Ahead of this weekend’s FA Cup fourth round ties, InsiderSport contributor Shane Clancy investigates whether a competition that was once regarded as the most important in Europe has retained its magic in the modern era.

Hard as it may be to believe, there was once a time when the FA Cup was one of the most valued trophies in the world. Every young player dreamed of walking out at Wembley. Managers aspired to lead their team onto that hallowed turf on a sunny Saturday afternoon in May.

For generations, we’ve passed the stories onto our children about the famous games of days-gone-by. The “Matthews Final” of 1953, Sunderland stunning Leeds in 1973, Ricky Villa’s jinking run and finish to hand Spurs the cup in the ‘81 replay, Wimbledon’s ‘Crazy Gang’ upsetting Liverpool in 1988, Michael Owen’s late double to help the Merseyside club overturn a one-goal deficit and beat Arsenal in 2001, the “Gerrard Final” in 2006 – I could go on. Nowadays, when the final comes around towards the end of the season, it can sometimes be accompanied by the feeling that we are flogging a dead horse.

The media continue to hype it up as the hugely important season-ending fixture it once was. You can almost feel their unease at trying to pull the wool over our eyes once more. We know the cup has lost its magic. We’re not happy about it either. But that’s what happens when the sport is saturated with eye-popping prize money elsewhere.

The UEFA Champions League awards teams over £13 million for making the group stages and over £2 million for every win they get in the group. There is a huge pot for each time for every round they advance to. The FA Cup winners will pocket approximately £6.8 million, which includes the awards for winning in all the rounds en-route to the final.

An added incentive is that the winners of the FA Cup do qualify for the following season’s UEFA Europa League which leads onto further potential earnings for the club. However, in the UK in particular, the gloss seems to have gone off football’s oldest trophy.

The Premier League (PL) has the highest percentage of foreign players (67% of over 500 registered players) out of any of Europe’s top five leagues. Spain and France (31 players each) are the most represented countries in English football’s top tier. To take these two nations as an example, it’s unlikely that young footballers in Madrid, Barcelona, Paris or Marseille had dreams of winning the FA Cup as they grew up. They were probably barely aware of the competition’s existence. So, while the influx of foreign talent has enhanced the standard of football we are treated to every weekend in England, it has diluted the importance of what used to be a major cup competition.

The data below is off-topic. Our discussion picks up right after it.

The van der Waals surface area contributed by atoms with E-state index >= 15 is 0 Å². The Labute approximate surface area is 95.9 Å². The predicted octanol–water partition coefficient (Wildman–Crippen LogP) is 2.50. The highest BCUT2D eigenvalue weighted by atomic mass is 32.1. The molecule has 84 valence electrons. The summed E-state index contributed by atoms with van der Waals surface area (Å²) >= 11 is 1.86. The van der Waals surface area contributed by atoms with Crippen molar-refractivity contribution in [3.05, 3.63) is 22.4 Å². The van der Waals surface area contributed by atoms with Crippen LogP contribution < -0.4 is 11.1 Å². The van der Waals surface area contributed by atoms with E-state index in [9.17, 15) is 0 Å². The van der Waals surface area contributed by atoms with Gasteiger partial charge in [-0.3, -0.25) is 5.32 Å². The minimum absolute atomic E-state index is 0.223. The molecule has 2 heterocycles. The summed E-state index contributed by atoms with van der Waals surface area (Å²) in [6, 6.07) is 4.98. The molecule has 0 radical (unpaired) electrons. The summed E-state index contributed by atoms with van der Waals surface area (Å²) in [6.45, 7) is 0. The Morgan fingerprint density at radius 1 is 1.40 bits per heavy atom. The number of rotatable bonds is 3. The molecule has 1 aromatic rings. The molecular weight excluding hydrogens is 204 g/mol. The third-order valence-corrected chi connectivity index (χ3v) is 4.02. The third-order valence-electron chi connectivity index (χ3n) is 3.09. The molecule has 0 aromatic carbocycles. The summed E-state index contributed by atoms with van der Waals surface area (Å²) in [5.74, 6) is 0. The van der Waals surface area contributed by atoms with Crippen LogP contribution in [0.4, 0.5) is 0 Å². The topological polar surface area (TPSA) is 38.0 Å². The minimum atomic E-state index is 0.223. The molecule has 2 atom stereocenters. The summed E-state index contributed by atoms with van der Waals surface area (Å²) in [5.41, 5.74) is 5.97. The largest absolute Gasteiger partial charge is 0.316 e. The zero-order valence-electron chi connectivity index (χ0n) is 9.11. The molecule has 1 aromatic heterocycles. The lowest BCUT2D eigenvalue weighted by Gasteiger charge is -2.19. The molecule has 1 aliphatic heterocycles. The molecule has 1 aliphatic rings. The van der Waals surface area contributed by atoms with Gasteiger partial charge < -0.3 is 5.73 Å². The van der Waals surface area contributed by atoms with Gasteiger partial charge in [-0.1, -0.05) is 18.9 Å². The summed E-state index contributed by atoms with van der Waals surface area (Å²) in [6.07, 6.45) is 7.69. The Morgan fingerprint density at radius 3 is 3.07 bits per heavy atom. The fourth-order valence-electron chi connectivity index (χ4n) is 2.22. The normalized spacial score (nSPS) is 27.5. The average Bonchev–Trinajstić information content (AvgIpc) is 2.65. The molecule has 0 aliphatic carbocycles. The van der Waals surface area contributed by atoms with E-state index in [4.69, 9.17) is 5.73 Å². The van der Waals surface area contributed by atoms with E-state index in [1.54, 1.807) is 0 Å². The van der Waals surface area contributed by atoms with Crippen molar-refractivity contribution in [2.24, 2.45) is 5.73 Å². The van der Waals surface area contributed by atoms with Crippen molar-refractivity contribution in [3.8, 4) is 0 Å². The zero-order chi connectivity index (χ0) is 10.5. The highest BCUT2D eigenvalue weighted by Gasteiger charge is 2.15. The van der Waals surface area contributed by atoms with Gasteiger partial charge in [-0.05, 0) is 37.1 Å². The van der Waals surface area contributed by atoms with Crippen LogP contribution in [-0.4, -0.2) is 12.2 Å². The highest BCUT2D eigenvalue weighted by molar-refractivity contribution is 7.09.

The early stages of the FA Cup are treated with the same relevance now as the League Cup. Managers will try out some fringe players and talent from the Under 23s. Why? Well, besides the winner’s medal and lifting the cup, there is relatively little monetary reward for clubs now in comparison to the PL.

West Bromwich Albion finished bottom of the PL table last season. As a result of TV money and the ‘equal share’ from the PL pot, The Baggies still earned over £90 million for simply being a part of the top division. This amount dwarfs what Championship clubs make in a season.

When considering such facts, it becomes clearer why managers of top-flight teams just can’t take the FA Cup too seriously. Unless their team is safe from relegation or not involved in a title-race or a battle for a top-four spot (Champions League qualification), then it’s actually quite unfair to pin blame on teams who give more relevance to their PL results.

How can the Football Association change this? What can they do to make the FA Cup a more desirable trophy to have in the cabinet?

Clubs want PL glory and/or European success. Continental ‘fame’, in particular, puts the club on the map for players who previously may not have known much them. Players then see that club as a possible stepping-stone to success and a way to play with and against the best in Europe on a regular basis. The FA Cup can’t offer that. Chief Executives can’t laud FA Cup success as a selling point when trying to attract the top talent to their teams anymore. It will mean little, especially to a foreign star.

The obvious suggestion would be for the FA Cup winners to gain entry to the Champions League playoffs, therefore earning themselves a shot at qualification for the extremely lucrative group stages. However, this is currently not feasible as there would need to be talks between the FA and the Premier League as they are separate organisations. How any agreement would be reached is unclear. Frankly, it won’t be happening.

Another option is to significantly increase the prize pot for the FA Cup. Yet, the FA can’t compete with the money on offer in the PL and the Champions League so any increase they could manage would still only be regarded as an incentive for teams outside the PL.

The solution is not immediately clear. However, it is increasingly necessary. One could argue the cup lost its charm in the 90s, in the years following the introduction of the PL. Recovering that allure and fascination is a task not to be taken lightly. Over to you, Football Association.